I had the benefit of a great math teacher in high school – Mr. Waterman – as well as a great principal – Dr. Moller – who gave his department heads an enormous amount of flexibility as to how they ran their departments. Because of this nice bit of luck I was able to learn a great deal of math in high school in Omaha. Even topping off my senior year with a course in differential equations.
My senior year of college also ended with an interesting experience in differential equations. In the spring of my junior year a team of scientists (who would win the Nobel prize in 2006) found some interesting structure in the cosmic microwave background radiation. My undergraduate physics thesis looked at the possibility that a rotating universe might help explain some of this structure. While I was finishing up my research I ran across a differential equation that was well outside of my ability to solve. It was not beyond the ability of my thesis advisor, Ed Bertschinger, though, and his ability to seemingly wave his hands and draw a solution on his chalkboard amazed me. After a little more work on my end, computer solutions of the equation confirmed his hand waving was exactly right. It was a great lesson in really understanding solutions of equations.
In the third year of my PhD program I began to get interested in finance and ended up taking a few courses at the business school. One of the professors asked me to give a talk on a paper by Zvi Bodie of BU – “On the Risks of Stocks in the Long Run.” In the paper Bodie asks and answers a pretty simple question that gives an enormous amount of insight in to the Black-Scholes option pricing formula. The question is essentially this: if you invest $100 in stocks, how much would a put option cost that would guarantee that your original $100 investment will at least return the risk free rate to you. One reason this simple question is so brilliant is that all of the complicated structure of the Black-Scholes equation collapses and the solution is incredibly simple. The biggest surprise to me was that the solution is independent of the risk free rate – meaning that you could study this paper using the simple case that interest rates were always zero.
Bodie’s paper gained a lot of notoriety because of a second surprising result – the cost of this insurance increases over time. The cost as a function of time given in his paper is as follows:
Time in years Cost of put as a percent of initial investment assuming 20% volatility
So, not only does the cost of the insurance increase over time, the cost actually goes to 100% of the initial investment as the time periods gets large.
From a purely mathematical perspective, this result stands. If you believe Black-Scholes, you have to believe this result of Bodie’s paper. The paper’s conclusion means that for very long time horizons the company writing the put is getting paid a price that effectively assumes stock prices are going to zero with probability 1. The reason I make this claim is because for long time periods you are getting paid nearly 100% of the present value of your maximum payout. More simply, assume interest rates are zero (since the results are independent of interest rates) and the investor wants to protect a $100 investment, for long time horizons they are paying you nearly $100 to purchase the protection and the most you can ever pay back to them is $100.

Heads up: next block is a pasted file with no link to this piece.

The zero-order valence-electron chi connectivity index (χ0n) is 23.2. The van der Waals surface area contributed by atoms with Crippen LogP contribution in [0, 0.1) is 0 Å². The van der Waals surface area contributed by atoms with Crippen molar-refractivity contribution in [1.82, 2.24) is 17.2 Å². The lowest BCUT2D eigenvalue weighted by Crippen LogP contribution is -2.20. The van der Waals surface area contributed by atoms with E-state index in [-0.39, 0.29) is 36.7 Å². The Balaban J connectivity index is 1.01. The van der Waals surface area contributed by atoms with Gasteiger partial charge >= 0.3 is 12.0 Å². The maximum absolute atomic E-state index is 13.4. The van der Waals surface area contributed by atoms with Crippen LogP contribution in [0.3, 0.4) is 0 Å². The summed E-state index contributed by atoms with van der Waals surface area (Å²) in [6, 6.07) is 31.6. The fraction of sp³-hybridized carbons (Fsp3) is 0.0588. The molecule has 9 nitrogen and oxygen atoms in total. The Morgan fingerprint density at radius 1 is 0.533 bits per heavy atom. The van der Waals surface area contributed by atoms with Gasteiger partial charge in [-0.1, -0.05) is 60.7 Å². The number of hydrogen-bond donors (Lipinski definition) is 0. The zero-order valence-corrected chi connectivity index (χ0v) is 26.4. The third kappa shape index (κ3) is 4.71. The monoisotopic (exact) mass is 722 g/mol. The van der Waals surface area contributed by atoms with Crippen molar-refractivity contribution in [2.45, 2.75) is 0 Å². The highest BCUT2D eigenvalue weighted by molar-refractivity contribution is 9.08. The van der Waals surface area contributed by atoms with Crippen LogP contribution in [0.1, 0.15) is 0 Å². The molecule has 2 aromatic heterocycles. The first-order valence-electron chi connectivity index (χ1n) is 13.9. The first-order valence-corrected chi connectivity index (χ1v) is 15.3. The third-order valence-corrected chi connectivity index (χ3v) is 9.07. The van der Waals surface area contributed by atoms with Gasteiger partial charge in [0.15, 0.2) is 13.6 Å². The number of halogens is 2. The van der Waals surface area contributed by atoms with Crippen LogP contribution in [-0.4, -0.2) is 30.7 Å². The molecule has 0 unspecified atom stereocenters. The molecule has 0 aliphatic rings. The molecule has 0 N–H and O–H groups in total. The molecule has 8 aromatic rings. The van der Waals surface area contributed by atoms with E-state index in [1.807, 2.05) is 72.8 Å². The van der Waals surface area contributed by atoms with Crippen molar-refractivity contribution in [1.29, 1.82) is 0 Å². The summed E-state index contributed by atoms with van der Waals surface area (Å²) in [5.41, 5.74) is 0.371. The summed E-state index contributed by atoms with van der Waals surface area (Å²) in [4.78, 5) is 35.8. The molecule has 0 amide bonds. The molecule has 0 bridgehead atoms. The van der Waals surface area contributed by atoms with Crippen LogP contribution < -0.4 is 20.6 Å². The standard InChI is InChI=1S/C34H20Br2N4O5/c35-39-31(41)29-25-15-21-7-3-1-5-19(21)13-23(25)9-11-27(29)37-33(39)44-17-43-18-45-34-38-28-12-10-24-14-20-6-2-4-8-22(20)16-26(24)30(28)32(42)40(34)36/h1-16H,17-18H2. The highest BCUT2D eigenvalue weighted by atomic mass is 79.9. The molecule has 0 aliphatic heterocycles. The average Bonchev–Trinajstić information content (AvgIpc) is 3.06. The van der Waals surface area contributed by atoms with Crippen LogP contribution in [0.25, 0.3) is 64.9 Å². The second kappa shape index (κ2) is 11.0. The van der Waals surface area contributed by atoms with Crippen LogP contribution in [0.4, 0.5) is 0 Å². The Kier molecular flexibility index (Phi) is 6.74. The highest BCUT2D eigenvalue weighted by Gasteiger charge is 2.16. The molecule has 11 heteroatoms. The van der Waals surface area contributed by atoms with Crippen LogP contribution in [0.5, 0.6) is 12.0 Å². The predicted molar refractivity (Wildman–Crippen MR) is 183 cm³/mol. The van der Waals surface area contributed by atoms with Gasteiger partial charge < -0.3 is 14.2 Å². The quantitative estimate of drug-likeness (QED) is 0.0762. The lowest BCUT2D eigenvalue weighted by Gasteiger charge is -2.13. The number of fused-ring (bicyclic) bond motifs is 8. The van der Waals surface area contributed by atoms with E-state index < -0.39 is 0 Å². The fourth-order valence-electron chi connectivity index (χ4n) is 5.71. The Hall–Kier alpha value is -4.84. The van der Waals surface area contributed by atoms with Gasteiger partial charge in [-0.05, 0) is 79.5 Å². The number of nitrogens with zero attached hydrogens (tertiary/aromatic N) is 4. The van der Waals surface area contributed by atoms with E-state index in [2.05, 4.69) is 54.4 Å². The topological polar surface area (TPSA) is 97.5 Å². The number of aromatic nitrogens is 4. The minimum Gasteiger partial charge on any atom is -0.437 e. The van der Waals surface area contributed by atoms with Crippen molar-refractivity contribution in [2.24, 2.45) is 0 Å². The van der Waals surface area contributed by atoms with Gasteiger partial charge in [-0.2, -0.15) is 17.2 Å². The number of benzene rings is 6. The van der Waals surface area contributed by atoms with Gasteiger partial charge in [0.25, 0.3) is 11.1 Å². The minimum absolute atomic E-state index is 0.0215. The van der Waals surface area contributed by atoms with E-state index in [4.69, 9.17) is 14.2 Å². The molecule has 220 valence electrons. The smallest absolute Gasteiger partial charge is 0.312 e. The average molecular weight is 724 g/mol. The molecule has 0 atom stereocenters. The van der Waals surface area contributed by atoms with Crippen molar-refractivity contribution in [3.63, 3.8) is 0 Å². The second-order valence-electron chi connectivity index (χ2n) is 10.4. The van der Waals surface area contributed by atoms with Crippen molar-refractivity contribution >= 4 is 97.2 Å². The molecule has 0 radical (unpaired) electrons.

This growth of the cost of the put over time really interested me, and I began to dig a little deeper into the paper and the Black-Scholes equation in general. With a little work I found that I was able to replicate the results in the paper by simply assuming that the stock market declined by an expected 2% per year (again using zero interest rates for simplicity and using the same 20% volatility that Bodie used). That meant that seemingly odd result in the paper – that over long periods of time the cost of insurance is nearly equal to your maximum payout – actually isn’t surprising at all. The results of the calculations are equivalent to a case where the market does actually go to zero over time.
Back in graduate school this was all a purely a theoretical exercise. I was not involved in the financial markets in any way. Even if I had been, the standard way of trading puts involves posting collateral. As we saw in the financial markets in 2008, collateral posting can drastically change the economics of any long-dated financial contract. Chapter 7 of “When Genius Failed” discusses the hedge fund Long Term Capital Management’s experience in the long-dated put market, as a second example.
Ultimately, though, I put the idea in the back of my mind as an interesting mathematical curiosity. If the opportunity to write longer-dated puts were to arise, I’d at least have some knowledge about it.
The main point, though, is that the mathematical training that I’d been lucky to have going back to high school had come into play on this project. I keep this example in the front of my mind when I’m teaching my kids. I try to expose them to a broad spectrum of math and problem solving just like Mr. Waterman did for me and all of his students. I also try to give them some exposure to problems that are a little over their head so then can see (what for them will be) advanced problem solving techniques like I saw from Professor Bertschinger. You never know when and where these lessons will come into play.
Finally, since I mentioned “When Genius Failed” above, I’d be remiss if I didn’t mention one of the best quotes on Black-Scholes in the book – “The MIT types always want to short volatility” from Citigroup’s Andrew Hall. In English, he’s saying that the quantatative types always want to sell insurance on the stock market. So take this point with a grain of salt!